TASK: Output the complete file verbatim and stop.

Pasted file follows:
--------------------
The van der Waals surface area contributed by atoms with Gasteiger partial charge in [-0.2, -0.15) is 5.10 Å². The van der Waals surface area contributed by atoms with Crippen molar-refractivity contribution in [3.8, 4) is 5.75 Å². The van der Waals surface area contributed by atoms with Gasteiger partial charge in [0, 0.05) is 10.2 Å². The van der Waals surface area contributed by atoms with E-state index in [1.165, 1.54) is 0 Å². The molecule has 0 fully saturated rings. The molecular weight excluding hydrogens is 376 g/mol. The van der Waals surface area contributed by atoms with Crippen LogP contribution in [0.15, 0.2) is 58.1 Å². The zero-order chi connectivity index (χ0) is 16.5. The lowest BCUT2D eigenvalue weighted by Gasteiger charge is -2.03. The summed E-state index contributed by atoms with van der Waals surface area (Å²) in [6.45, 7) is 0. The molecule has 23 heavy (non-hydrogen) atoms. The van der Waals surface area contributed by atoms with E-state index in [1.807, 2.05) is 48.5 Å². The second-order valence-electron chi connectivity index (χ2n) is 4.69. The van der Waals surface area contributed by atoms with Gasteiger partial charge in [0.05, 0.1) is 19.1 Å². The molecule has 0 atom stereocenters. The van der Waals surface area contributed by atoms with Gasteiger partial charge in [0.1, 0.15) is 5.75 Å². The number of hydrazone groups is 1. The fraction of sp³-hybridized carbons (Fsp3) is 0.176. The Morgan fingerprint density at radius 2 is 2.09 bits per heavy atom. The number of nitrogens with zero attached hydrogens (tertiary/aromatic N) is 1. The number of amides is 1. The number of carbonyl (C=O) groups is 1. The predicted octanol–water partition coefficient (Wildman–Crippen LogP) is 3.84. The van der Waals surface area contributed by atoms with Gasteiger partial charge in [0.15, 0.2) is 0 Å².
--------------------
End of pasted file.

The van der Waals surface area contributed by atoms with Gasteiger partial charge in [-0.2, -0.15) is 5.10 Å². The van der Waals surface area contributed by atoms with Crippen molar-refractivity contribution in [3.8, 4) is 5.75 Å². The van der Waals surface area contributed by atoms with Gasteiger partial charge in [0, 0.05) is 10.2 Å². The van der Waals surface area contributed by atoms with E-state index in [1.165, 1.54) is 0 Å². The molecule has 0 fully saturated rings. The molecular weight excluding hydrogens is 376 g/mol. The van der Waals surface area contributed by atoms with Crippen LogP contribution in [0.15, 0.2) is 58.1 Å². The zero-order chi connectivity index (χ0) is 16.5. The lowest BCUT2D eigenvalue weighted by Gasteiger charge is -2.03. The summed E-state index contributed by atoms with van der Waals surface area (Å²) in [6.45, 7) is 0. The molecule has 23 heavy (non-hydrogen) atoms. The van der Waals surface area contributed by atoms with E-state index in [1.807, 2.05) is 48.5 Å². The second-order valence-electron chi connectivity index (χ2n) is 4.69. The van der Waals surface area contributed by atoms with Gasteiger partial charge in [0.05, 0.1) is 19.1 Å². The molecule has 0 atom stereocenters. The van der Waals surface area contributed by atoms with Gasteiger partial charge in [0.1, 0.15) is 5.75 Å². The number of hydrazone groups is 1. The fraction of sp³-hybridized carbons (Fsp3) is 0.176. The Morgan fingerprint density at radius 2 is 2.09 bits per heavy atom. The number of nitrogens with zero attached hydrogens (tertiary/aromatic N) is 1. The number of amides is 1. The number of carbonyl (C=O) groups is 1. The predicted octanol–water partition coefficient (Wildman–Crippen LogP) is 3.84. The van der Waals surface area contributed by atoms with Gasteiger partial charge in [0.15, 0.2) is 0 Å².